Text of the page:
Showtime’s HOUSE OF LIES is back for a second outing this Sunday, January 8th at 10 p.m. In the premiere, “Stochasticity,” Jeannie (Kristen Bell) finally returns to work after her “vacation.” It’s perfect timing, as new boss Julianne (Bess Armstrong, My So-Called Life) is instituting some female-empowering new changes, which comes with a token promotion for Jeannie.
At the end of season one, the firm that The Pod worked for is full of corruption and sexual harassment, and it is all falling down around them. With “Stochasticity,” it’s a re-do, as Julianne treats them well, and trusting Marty (Don Cheadle) to help bring the company back up to the top. This is a little bit of a relief, after the near-apocalypse that could have disrupted the show forever.
How much has really changed, though? Maybe the boss is a little nicer to work for, but The Pod is still operating as a unit, and they are continuing to do their thing. Professionally, it’s all status quo.
Personally, is a different story. Marty and Jeannie are quite drunk when last they are together, and now they cannot remember if they hooked up or not. From the brief memories that do flutter back, it seems relatively certain that they did. If not, they at least come close enough that it’s practically the same thing, on an emotional level. Joint puking during naked pushups have to have some effect on their chemistry!
Would Marty and Jeannie make a good couple? I’m not so sure, long-term. They are both a bit of a mess, and could be a fine comfort to each other for now. They are probably both good in bed, which the other would appreciate. And no one can deny thatBellis smokin’ hot; I’ll leave it to the ladies out there to say the same for Cheadle. Visually, viewers should be happy with the arrangement.
I can’t help but think, Marty and Jeannie as a couple could destroy The Pod. All four members must always be at the top of their game (yes, even Doug (Josh Lawson)). Anything can happen at any time, such as in “Stochasticity,” when they meet with a client who they don’t have any information on at all, including what his company does. It’s a high energy, very skilled game that they play in the conference room. They are all brilliant at it, especially together, but if Jeannie or Marty were to become distracted at an inconvenient time, it could spell disaster for the company, and this group.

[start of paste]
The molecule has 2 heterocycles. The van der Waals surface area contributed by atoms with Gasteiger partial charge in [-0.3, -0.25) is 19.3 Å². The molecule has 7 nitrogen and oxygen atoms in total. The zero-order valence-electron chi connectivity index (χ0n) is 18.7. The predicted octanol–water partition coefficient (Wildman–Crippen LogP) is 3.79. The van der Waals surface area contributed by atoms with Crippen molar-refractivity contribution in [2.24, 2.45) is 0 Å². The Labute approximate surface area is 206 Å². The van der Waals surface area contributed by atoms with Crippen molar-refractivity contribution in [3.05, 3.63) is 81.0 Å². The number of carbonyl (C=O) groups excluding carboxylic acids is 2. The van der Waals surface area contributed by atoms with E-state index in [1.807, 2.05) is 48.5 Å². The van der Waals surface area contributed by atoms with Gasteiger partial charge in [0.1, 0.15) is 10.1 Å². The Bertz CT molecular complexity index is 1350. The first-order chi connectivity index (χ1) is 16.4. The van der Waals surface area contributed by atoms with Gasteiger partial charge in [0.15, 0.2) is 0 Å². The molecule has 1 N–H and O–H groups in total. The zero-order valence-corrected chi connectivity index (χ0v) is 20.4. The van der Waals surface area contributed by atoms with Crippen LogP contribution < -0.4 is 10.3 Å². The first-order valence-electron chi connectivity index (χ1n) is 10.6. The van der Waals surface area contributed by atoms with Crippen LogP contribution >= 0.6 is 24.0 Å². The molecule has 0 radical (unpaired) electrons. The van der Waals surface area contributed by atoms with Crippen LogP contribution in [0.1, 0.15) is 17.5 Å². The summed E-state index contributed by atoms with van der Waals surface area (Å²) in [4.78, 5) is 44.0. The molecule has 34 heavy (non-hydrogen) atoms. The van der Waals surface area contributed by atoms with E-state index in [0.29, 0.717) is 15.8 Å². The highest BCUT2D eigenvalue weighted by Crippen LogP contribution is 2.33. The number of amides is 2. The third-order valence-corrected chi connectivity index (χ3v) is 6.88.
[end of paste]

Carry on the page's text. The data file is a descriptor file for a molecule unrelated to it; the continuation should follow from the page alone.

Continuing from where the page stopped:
Not that I’m rooting for Marty to become a bed hopper again. He’s been enough of that, and I am so, so glad he draws the line at sharing loose women withClyde(Ben Schwartz), even in a dark time. It’s a very funny scene, to be sure, but not one that needs to go any further than it does.
Marty also has his son, Roscoe (Donis Leonard Jr.), to think about. After Roscoe moves in with Monica (Dawn Olivieri), one might hope that Marty will re-examine his lifestyle. Yet, there aren’t many signs of that in this first episode back, other than when Marty tries to get with Monica, which can be seen a couple of different ways.
A reunion of Roscoe’s parents would only be destructive, despite what Marty may think in the moment. Does Marty make a move on Monica because he’s lonely, or because he thinks that it’s best for Roscoe, or because he just wants to be near his son again, who lives in Monica’s house? None of these are good reasons, and since love is out of the question, sleeping with Monica at this point would be a huge mistake.
HOUSE OF LIES is a comedy, but it is also a drama. Season one disguised that more fully, with the cut scenes where Marty speaks to the camera making everything a little sillier than it needs to be. As season two picks up, some of those trappings have been stripped away. Potentially, this could make for a more serious and more interesting sophomore year. If nothing else, the premiere is off to a good start.